Wearing glasses is a struggle.

Took a trip to the optometrist today. There’s something about getting my eyesight tested that makes me feel really uncomfortable. Anyway, this kinda gave me an idea for a post. Being a glasses-wearer, there are many annoying things that I have to put up with. Here are a few of my struggles.

1. Rain.
If I’ve got my glasses on but no umbrella, walking in the rain in the worst. I’d only be able to take a couple of steps before my glasses are covered in raindrops, rendering me as good as blind. And then I have to wait til I get under cover before I can take them off and wipe them. But it takes me a longer time to get under shelter because I CAN’T SEE. I’ve been saying this for years, but someone needs to invent windscreen wipers for glasses.

2. People who “test” my eyesight.
Telling me to take my glasses off and then asking me how many fingers you’re holding up is not cool. That is not how eye tests work. You are not an optometrist. Also, I’m not that blind. So please just stop. Oh, this also applies to people who like to point to things and ask “Can you read that?” Please, I know I have bad eyesight, I don’t need you to remind me. Just. Stop.

3. People who try on my glasses and are surprised at the result.
These people…I can’t even. They ask to try on my glasses, so I politely oblige while thinking “Please don’t put your oily fingers on the lens or I will murder you.” They then put the glasses on and proceed to squeal “How do you see out of these?! Everything is so blurry! OMG I’m getting a headache.” Excuse me, the reason you can’t see properly is because the glasses were tailored for my eyes because they are my glasses. *facepalm* To be honest though, I haven’t really had to deal with this since high school, and I’m so glad.

4. “You should try contacts.”
This annoys me the most when it comes from people who have never had any experience with contacts. Have you SEEN how you put contacts in?! You stick your finger IN YOUR EYE. Like, YOU TOUCH YOUR EYE. I am not okay with that. I’m a little bit like Rachel from Friends in that I have a weird phobia about things touching my eye. Therefore, contacts + me = nope. For the record, I have actually tried contacts. Twice. Both times I sat with my optometrist for 30 minutes trying to put the damn lenses in my eye. When I eventually got them in, I couldn’t get them out. Never again…

5. 3D glasses.
Whether it’s at a 3D movie or on a 3D ride at a theme park, trying to fit 3D glasses over your glasses is such a struggle. They never sit the way they’re meant to and will slide off your face with the slightest touch. This makes 3D movies and rides very unpleasant experiences, which is sad because I really do want to enjoy these things. Unfortunately, I have to decide between being able to see but struggling to keep the 3D glasses on or having the 3D glasses sit properly but being blind.

The struggle is real, you guys.


Great Expectations.

Yes, it’s exam period. Yes, I’m supposed to be studying. No, this isn’t really procrastination. It’s something that has been on my mind for years and I figured there really isn’t a better time for me to write about it than right now.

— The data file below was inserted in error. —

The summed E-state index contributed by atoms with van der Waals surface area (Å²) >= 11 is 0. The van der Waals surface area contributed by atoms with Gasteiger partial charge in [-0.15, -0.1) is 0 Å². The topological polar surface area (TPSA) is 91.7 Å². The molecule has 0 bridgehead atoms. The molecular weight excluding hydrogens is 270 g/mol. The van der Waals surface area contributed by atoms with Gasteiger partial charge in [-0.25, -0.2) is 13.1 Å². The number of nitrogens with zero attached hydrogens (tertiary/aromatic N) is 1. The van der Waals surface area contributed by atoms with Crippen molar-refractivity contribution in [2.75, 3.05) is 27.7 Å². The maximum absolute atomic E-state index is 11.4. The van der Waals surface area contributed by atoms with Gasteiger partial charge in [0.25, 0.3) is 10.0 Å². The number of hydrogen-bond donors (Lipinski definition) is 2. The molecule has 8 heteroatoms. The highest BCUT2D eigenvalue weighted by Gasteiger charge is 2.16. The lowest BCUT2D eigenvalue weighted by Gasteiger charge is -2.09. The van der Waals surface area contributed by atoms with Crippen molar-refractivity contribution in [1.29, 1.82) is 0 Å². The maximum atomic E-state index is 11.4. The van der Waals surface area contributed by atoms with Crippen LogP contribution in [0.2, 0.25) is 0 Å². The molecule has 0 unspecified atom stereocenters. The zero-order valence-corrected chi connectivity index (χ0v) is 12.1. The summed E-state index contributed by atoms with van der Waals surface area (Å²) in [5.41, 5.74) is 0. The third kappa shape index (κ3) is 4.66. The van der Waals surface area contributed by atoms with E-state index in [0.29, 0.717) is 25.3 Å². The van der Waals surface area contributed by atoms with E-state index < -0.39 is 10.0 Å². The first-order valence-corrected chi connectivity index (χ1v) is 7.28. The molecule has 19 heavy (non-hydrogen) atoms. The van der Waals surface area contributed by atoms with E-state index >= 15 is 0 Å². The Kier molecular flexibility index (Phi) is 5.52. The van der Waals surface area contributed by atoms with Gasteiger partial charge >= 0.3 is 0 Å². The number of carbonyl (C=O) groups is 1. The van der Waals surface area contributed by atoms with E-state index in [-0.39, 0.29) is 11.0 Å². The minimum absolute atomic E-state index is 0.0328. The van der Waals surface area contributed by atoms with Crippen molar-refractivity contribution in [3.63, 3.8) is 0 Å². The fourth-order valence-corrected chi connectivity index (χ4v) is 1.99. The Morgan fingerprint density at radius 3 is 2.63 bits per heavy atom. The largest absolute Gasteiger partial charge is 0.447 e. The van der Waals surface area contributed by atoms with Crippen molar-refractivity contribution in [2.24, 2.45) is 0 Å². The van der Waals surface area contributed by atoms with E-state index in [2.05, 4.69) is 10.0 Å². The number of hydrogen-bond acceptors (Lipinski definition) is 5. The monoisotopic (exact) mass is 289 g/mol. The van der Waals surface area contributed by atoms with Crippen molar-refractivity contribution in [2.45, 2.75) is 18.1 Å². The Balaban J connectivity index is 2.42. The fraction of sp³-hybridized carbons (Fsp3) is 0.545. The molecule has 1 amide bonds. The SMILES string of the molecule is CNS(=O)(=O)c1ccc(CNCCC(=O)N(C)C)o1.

I expect a lot from myself. Sometimes, I push these high expectations onto those around me. It’s really bad.

I’m not sure why I expect so much from myself. My parents never pressured me to be the best. They never compared me to my cousins or friends. They always told me that my best is all that I can give, and that they’re happy if I do everything to the best of my abilities. All the pressure I put on myself comes from within. At it’s worst, the pressure tells me to stop doing things that I’m not the best at. Basically it tells me to give up if I can’t be #1, which is stupid because that would mean never getting anywhere in life.

These expectations extend beyond academics. If I plan an event, it has to be perfect. If I bake something, it has to be perfect. Heck, this post has to be perfect. And it doesn’t matter how many times people tell me something is fine the way it is. If it isn’t exactly how I planned it in my head, it isn’t perfect. I have a problem.

Things are going to change though.

I recently completed a 5-week clinical placement during which I learnt an invaluable lesson. No one expects me to know everything, so I shouldn’t expect myself to know everything. I started clinics by putting immense pressure on myself. It was incredibly unrealistic. I expected myself to know the program inside out when in reality, we’d only had one 3-hour class introducing us to the material. I kept kicking myself every time I did something wrong or forgot to say certain things. It was exhausting. I wasn’t doing as terribly as I thought I was though. By my clinical educator’s standards, I was exceeding all expectations. She reminded me that this was my first clinical experience and that I wasn’t expected to be perfect. Even experienced clinicians make mistakes, and mistakes are okay.

This lesson is something I’m going to carry with me to my next clinic and for the rest of my life. It’s unrealistic to expect myself and others to be perfect. We can never be perfect because we are all flawed. That doesn’t mean I’m going to live my life with zero expectations – it just means I’ll lower my expectations to something a little more realistic.

And now, back to studying.